Report: Gen Xers aren’t close to being ready for retirement … or, why you need to be nicer to your kids

Prudential Financial survey finds more than half of those born between 1965-80 have $10,000 or less saved for retirement

Here’s the good news if you’re one of the 65 million members of Generation X (born between 1965-80): You’re entering the final stages of your prime working years.

Here’s the bad news: It’s almost a certainty that you don’t have enough money for retirement.

All those “boomer” jokes — they just may be coming around to bite you.

Don’t believe it? Check out some of the key findings of Gen X: Retirement Revised, the latest Pulse research survey from Prudential Financial. Among the takeaways:

  • Nest egg empty: Up to 30 million (46%) Gen Xers do not think they will have enough saved to live comfortably in retirement. Those fears reflect Gen X’s savings reality: 35% have less than $10,000 saved, and 18% — reflecting up to 12 million Gen Xers — have nothing saved.
  • Delaying retirement: Almost half (47%) of all working Gen Xers expect to retire later than anticipated. Forty percent plan to work part-time after retirement.
  • Won’t bet the house: Only 16% of Gen Xers plan to use their home value to help fund retirement. Most of Gen X are not planning to follow in the footsteps of baby boomers, who are tapping into record home equity and currently make up the highest share of buyers and sellers nationwide.
  • Not flying south: Approximately two-thirds (65%) of Gen Xers plan to stay in one city or town in retirement. Only 15% plan to split time between locations.
  • Disrupting the “Great Wealth Transfer”: A mere 12% say an inheritance will be a source of retirement income, even as boomers are expected to pass down over $70 trillion. What’s more, 84% of Gen Xers are not planning to leave an inheritance.

“Gen X faces one of the most complex landscapes for retirement readiness in decades, including the decline of defined benefit pension plans, which supported prior generations’ retirement, as well as significant uncertainty about the economy and long-term Social Security benefits,” Prudential Vice Chair Rob Falzon said.

“This data underscores how important it is for Gen X to adopt a new set of retirement strategies designed to protect and grow their savings, and, when possible, translate their assets into reliable sources of future income.”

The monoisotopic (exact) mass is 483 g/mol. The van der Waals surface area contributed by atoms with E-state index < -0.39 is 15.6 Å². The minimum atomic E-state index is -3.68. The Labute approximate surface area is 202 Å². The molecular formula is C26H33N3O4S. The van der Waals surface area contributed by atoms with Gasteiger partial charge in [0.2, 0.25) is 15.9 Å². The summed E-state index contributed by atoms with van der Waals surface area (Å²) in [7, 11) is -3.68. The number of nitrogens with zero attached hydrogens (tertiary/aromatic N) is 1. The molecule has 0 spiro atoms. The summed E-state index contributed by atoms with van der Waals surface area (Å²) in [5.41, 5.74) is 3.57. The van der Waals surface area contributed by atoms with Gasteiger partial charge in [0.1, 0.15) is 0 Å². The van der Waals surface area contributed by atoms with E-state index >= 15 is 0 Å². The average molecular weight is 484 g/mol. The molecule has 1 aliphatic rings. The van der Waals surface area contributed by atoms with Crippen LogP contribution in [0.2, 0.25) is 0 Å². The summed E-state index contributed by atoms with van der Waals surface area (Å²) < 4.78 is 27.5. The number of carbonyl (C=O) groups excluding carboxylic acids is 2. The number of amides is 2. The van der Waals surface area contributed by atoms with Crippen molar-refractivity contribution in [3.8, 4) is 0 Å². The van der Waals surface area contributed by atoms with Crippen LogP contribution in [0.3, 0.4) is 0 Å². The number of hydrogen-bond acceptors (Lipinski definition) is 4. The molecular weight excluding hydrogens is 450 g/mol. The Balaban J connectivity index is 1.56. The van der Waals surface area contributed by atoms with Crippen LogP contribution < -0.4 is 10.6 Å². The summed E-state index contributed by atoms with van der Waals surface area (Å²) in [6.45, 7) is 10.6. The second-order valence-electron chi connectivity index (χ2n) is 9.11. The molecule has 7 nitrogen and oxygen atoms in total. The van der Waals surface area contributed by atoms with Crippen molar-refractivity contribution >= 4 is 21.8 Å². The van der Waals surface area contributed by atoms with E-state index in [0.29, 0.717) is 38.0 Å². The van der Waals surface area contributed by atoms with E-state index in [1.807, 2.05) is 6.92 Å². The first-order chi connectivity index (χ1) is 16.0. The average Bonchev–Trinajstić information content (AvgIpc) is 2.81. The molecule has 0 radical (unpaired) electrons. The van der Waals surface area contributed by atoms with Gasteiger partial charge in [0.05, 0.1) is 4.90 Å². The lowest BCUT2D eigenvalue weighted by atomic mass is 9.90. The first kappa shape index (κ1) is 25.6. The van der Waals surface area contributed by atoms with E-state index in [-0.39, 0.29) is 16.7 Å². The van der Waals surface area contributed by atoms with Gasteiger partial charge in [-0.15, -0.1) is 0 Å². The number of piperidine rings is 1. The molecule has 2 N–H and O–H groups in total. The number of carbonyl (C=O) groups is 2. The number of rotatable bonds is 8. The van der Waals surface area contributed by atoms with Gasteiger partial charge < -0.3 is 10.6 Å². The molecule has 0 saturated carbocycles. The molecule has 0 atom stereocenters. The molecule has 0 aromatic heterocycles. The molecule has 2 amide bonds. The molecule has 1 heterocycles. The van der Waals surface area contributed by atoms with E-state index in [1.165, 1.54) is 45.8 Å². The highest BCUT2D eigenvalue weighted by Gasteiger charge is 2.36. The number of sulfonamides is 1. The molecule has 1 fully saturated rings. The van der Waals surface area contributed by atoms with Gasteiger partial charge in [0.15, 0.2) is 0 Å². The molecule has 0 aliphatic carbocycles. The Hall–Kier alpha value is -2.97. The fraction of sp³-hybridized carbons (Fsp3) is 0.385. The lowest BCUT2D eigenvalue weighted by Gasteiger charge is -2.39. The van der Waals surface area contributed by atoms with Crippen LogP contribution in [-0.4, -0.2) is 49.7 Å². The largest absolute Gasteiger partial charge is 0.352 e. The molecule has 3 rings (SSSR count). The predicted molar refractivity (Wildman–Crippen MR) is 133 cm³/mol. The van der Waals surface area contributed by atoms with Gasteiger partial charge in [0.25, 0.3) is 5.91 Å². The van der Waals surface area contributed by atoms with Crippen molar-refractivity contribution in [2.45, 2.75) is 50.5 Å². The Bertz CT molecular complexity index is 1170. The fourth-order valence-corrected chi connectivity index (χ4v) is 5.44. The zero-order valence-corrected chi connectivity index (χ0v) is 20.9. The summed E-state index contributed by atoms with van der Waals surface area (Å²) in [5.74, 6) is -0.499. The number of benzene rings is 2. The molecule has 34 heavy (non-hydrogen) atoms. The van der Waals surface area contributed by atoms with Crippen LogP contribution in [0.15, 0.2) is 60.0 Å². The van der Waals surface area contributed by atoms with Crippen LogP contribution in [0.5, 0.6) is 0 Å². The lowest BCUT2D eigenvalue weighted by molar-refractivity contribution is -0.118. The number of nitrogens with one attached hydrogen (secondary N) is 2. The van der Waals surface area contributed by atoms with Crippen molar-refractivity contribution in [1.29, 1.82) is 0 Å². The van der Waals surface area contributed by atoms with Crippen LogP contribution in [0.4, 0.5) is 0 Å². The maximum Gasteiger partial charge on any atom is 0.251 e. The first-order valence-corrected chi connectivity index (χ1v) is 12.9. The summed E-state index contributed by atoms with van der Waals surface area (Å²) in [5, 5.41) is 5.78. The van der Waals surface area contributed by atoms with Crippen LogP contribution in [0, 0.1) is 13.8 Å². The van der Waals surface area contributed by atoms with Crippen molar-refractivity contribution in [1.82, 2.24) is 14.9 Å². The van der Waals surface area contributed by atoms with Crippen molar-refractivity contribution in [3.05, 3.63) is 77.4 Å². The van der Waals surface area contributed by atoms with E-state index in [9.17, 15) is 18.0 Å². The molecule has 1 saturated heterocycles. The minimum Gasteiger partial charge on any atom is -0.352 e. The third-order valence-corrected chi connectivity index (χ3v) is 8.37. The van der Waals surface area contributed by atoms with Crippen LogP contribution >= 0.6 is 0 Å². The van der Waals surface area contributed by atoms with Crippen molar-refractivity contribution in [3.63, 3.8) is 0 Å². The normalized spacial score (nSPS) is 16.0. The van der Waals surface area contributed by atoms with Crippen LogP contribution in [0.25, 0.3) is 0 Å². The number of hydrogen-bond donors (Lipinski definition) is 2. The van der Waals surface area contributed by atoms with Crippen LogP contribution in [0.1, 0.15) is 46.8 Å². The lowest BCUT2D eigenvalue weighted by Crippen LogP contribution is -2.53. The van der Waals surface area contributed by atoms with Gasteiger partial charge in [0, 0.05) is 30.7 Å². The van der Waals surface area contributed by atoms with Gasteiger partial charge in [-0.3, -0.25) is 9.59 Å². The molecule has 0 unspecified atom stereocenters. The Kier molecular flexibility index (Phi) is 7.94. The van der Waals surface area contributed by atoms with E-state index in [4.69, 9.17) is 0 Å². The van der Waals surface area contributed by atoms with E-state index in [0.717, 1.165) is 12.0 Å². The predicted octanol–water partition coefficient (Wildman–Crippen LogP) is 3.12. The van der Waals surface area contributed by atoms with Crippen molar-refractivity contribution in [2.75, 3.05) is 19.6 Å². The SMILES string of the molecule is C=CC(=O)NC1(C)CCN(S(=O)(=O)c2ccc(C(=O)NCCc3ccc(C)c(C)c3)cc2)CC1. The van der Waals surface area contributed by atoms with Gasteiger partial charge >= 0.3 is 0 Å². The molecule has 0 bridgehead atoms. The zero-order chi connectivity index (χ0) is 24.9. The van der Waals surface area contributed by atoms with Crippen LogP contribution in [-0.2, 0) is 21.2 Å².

Don’t worry — it only gets worse.

Here are some additional retirement obstacles identified in the survey that Gen X is facing that previous generations did not.

  • Social Security … not so secure: Despite projections that Social Security trust fund reserves could be depleted by 2033, 58% of Gen X say they will rely on it as a source of retirement income.
  • Pensions in the past: Only 20% of Gen X plan to use pensions as a source of retirement income, and only 11% will mostly rely on a pension. This reflects the known steep decline in the number of pension plans, which fell by 73% between 1985 and 2020.
  • Saving without a plan: Almost half (48%) are saving, but don’t have a plan.
  • Inflation: More than two-thirds (68%) of working Gen Xers are concerned about reaching their savings goals due to inflation, and nearly three-quarters (72%) of all Gen Xers say the current environment makes it hard to plan beyond day-to-day.
  • Work worries: While an economic downturn still ranks as the biggest threat to job security among working Gen Xers (35%), fears of being replaced by younger (29%) and less expensive (26%) workers are close behind.
  • Critical expenses overlooked: Nearly two-fifths (38%) are not factoring in health care costs, and three-quarters (75%) are not accounting for assisted living expenses.

“Gen Xers are contemplating significantly different approaches than prior generations to achieve retirement security,” Dylan Tyson, president, Prudential Retirement Strategies, said.

“Together, we must find ways to incorporate the fundamental best practices of traditional pensions into today’s defined contribution-based retirement system. Strategies like protected accumulation and protected income planning are required to help Gen Xers avoid the potential hazards of longevity risk and market volatility on otherwise well-balanced financial plans.”

Oh, one more thing: Start being nicer to your kids.